Seed World

Cornell Satellite Imaging of Plant Fluorescence May Predict Crop Yields

field, technology, agriculture

Innovative satellite technology to predict crop yields would offer a lifeline to developing countries plagued by data scarcity and climate challenges.

Cornell University researchers and their partners have devised an innovative framework to forecast crop yields using minimal data, a vital advancement for developing nations grappling with limited data availability, food insecurity, and climate threats.

Globally, crop yields are declining, largely attributed to climate change. A recent Cornell study highlighted that over the past forty years, a temperature increase of just 1 degree Celsius led to a 66% decrease in net farm income.

While farmers in developed nations often benefit from extensive datasets and sophisticated risk management tools to mitigate the effects of extreme weather on their crops and income, those in developing countries face significant challenges due to data scarcity.

Published in Environmental Research Letters in March, the researchers’ paper introduces the use of satellite imagery to measure solar-induced chlorophyll fluorescence (SIF) for evaluating and predicting crop yields. This method was tested on corn fields in the U.S. and wheat fields in India, demonstrating its potential applicability to various crops worldwide.

“Chlorophyll fluorescence is the reddish light re-emitted by photosynthetic tissues and organisms, serving as a proxy of photosynthetic energy conversion in plants,” Ying Sun, a co-author and associate professor of soil and crop sciences at the College of Agriculture and Life Sciences (CALS), explained in a news release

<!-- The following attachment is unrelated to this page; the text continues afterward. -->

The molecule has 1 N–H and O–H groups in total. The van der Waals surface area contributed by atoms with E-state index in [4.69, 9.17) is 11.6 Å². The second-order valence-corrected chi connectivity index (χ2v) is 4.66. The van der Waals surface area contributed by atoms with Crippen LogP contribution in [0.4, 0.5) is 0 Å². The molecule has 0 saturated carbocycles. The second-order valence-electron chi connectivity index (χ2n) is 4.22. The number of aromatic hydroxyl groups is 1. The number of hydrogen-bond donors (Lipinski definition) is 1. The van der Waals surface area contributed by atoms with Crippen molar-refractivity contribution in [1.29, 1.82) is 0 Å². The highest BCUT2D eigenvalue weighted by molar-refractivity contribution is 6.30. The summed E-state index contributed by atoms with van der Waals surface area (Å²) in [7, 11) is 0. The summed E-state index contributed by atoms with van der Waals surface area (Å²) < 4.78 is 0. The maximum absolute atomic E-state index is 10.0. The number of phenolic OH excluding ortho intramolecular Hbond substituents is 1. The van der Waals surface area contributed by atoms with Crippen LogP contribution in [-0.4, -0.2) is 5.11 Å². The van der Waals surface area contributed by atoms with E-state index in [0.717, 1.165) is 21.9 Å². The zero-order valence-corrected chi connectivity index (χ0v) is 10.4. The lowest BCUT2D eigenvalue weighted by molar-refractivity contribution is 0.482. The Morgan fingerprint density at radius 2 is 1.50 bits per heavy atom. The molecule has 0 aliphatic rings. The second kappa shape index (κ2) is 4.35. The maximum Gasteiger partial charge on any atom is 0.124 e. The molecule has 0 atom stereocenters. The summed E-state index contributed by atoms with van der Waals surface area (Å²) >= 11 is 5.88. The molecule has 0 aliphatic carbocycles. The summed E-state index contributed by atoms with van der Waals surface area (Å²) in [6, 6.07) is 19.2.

“It won’t tell you how many ears of corn are in a field,” Sun said, “But step one is to model photosynthesis from fluorescence. Crop yield depends on photosynthesis. Here we have a mechanistic model, which is very important.”

Chris Barrett, also a co-author and a professor of applied economics and management, sees significant potential for this approach in policy-making, crop insurance, and poverty forecasting.

“This strategy takes advantage of the growing availability of satellite data and is cheaper to use and faster to access than other yield-prediction methods,” he said. “I see this as promising. I can imagine this being helpful in predicting poverty at a village-level scale in rural areas where a lot of the economy is driven by agriculture.”

Barrett also noted the utility of this tool for organizations providing food aid, as it allows for quicker and more targeted responses. Meanwhile, Sun mentioned ongoing research aimed at adapting this tool for real-time use, enabling farmers to adjust soil amendments or irrigation strategies to enhance the health and productivity of current crops.

Lead author Oz Kira, from Ben-Gurion University of the Negev, emphasized the adaptability of their model to changing conditions, unlike traditional machine learning models that often assume static environmental conditions. “If growing conditions change, it’s possible that predictions aren’t applicable,” Kira stated. “In our case, we are not basing our models on prior observation. This can take climate change into account.”